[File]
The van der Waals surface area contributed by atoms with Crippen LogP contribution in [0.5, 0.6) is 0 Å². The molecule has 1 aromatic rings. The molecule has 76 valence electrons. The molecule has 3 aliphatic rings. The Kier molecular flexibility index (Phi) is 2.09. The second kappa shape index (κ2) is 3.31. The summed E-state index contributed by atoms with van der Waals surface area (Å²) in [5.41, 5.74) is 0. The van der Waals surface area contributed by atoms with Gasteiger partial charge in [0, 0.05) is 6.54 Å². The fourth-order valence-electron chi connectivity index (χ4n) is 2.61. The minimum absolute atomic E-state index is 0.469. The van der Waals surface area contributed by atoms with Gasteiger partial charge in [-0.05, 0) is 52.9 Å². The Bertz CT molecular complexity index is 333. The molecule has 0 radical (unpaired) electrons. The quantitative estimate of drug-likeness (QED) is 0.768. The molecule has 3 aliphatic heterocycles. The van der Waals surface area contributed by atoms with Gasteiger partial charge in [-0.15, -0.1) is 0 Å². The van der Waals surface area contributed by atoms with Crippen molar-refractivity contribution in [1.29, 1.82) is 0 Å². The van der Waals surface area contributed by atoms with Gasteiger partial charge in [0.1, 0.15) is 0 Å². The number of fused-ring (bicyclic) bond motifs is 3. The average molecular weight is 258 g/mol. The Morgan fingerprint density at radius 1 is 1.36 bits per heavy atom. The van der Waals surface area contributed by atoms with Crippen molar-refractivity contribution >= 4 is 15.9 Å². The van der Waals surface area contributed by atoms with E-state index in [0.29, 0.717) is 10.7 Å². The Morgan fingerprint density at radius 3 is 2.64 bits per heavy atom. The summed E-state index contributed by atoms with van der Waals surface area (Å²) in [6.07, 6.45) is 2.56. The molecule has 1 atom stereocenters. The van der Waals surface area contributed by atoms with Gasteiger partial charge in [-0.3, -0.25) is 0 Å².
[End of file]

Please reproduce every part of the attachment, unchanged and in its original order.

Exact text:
The van der Waals surface area contributed by atoms with Crippen LogP contribution in [0.5, 0.6) is 0 Å². The molecule has 1 aromatic rings. The molecule has 76 valence electrons. The molecule has 3 aliphatic rings. The Kier molecular flexibility index (Phi) is 2.09. The second kappa shape index (κ2) is 3.31. The summed E-state index contributed by atoms with van der Waals surface area (Å²) in [5.41, 5.74) is 0. The van der Waals surface area contributed by atoms with Gasteiger partial charge in [0, 0.05) is 6.54 Å². The fourth-order valence-electron chi connectivity index (χ4n) is 2.61. The minimum absolute atomic E-state index is 0.469. The van der Waals surface area contributed by atoms with Gasteiger partial charge in [-0.05, 0) is 52.9 Å². The Bertz CT molecular complexity index is 333. The molecule has 0 radical (unpaired) electrons. The quantitative estimate of drug-likeness (QED) is 0.768. The molecule has 3 aliphatic heterocycles. The van der Waals surface area contributed by atoms with Gasteiger partial charge in [-0.15, -0.1) is 0 Å². The van der Waals surface area contributed by atoms with Crippen molar-refractivity contribution in [1.29, 1.82) is 0 Å². The van der Waals surface area contributed by atoms with Gasteiger partial charge in [0.1, 0.15) is 0 Å². The number of fused-ring (bicyclic) bond motifs is 3. The average molecular weight is 258 g/mol. The Morgan fingerprint density at radius 1 is 1.36 bits per heavy atom. The van der Waals surface area contributed by atoms with Crippen molar-refractivity contribution >= 4 is 15.9 Å². The van der Waals surface area contributed by atoms with E-state index in [0.29, 0.717) is 10.7 Å². The Morgan fingerprint density at radius 3 is 2.64 bits per heavy atom. The summed E-state index contributed by atoms with van der Waals surface area (Å²) in [6.07, 6.45) is 2.56. The molecule has 1 atom stereocenters. The van der Waals surface area contributed by atoms with Gasteiger partial charge in [-0.3, -0.25) is 0 Å².